At the world-class Homestead Inn in Greenwich, chef Thomas Henkelmann serves contemporary French cuisine in a beautiful 18th-century farmhouse.Sports lovers are well catered for with numerous excellent golf and tennis clubs, while polo fans can indulge their passion at Greenwich Polo Club at Conyers Farm. Chelsea Piers in Stamford, a 475,000-square-foot, indoor recreational facility, is a recent addition and is popular with all ages. 

Action from Greenwich Polo Club’s 2016 season. This year’s polo season spans June 4–July 16 and August 27–September 10. Photograph: Marcelo Bianchi/GreenwichPoloClub.comThe area also has many esteemed public and private schools, including Pear Tree Point in Darien, and Sacred Heart, Brunswick School, Greenwich Academy, and Eagle Hill in Greenwich.

For shopping, residents recommend Darien institution Palmer’s for its wonderful food, flowers, and high-end catering. The renowned Greenwich Avenue, the East Coast’s version of Beverly Hills’ Rodeo Drive, has Saks Fifth Avenue, Prada, Ralph Lauren, Tiffany & Co, Betteridge, Longchamp, Hermès, and RH Greenwich, The Gallery at The Historic Post Office—a 23,000 square-foot space showcasing exquisite furniture.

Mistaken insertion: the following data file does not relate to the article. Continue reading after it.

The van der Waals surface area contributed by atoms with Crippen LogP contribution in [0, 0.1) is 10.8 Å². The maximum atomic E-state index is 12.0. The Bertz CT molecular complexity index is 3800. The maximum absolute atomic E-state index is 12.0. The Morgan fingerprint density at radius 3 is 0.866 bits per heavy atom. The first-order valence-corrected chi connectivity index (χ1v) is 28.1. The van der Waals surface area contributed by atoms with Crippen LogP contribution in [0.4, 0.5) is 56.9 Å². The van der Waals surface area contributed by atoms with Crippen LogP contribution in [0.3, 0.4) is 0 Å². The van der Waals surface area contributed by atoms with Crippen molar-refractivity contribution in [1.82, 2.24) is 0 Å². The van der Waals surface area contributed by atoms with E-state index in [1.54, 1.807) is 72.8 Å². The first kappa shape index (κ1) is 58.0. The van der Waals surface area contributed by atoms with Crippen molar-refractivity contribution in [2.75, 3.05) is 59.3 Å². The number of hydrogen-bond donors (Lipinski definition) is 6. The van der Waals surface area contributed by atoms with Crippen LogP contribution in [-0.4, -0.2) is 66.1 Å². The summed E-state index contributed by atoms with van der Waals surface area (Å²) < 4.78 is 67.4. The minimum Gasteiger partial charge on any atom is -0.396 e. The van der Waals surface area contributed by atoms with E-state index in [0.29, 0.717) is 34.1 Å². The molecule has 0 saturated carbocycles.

Those not wishing to travel the short distance to Manhattan will still find much to enjoy close to home

Cultural delights complement culinary, retail, and sporting ones: New York, of course, draws international crowds, with Lincoln Center, Broadway, and its “museum mile,” where you’ll find some of the most famous museums in the world, including the Metropolitan Museum of Art, The Guggenheim, The Frick Collection, and the Met Breuer, to name but a few.

Built between 1864 and 1868, the Lockwood-Mathews Mansion in Norwalk is a designated National Historic Landmark.Those not wishing to travel the short distance to Manhattan will still find much to enjoy close to home, at the Lockwood Mathews Mansion Museum, one of the most significant Second Empire country houses in the US, and the Bruce Museum, which celebrates art and science.

The Glass House, designed by Philip Johnson, was made a National Historic Landmark in 1997  and is open to the public for guided tours. Photograph: Robin HillAnd when is a house not a house? When it is The Glass House—an extraordinary flight of fancy made real. Built over 37 years by the architect Philip Johnson, it is an ensemble of 13 structures, each with its own distinct character and purpose, including a painting house and a sculpture gallery, surrounded by 40 acres of beautiful grounds. All this and more is within easy reach of the estate.

Adventure begins at home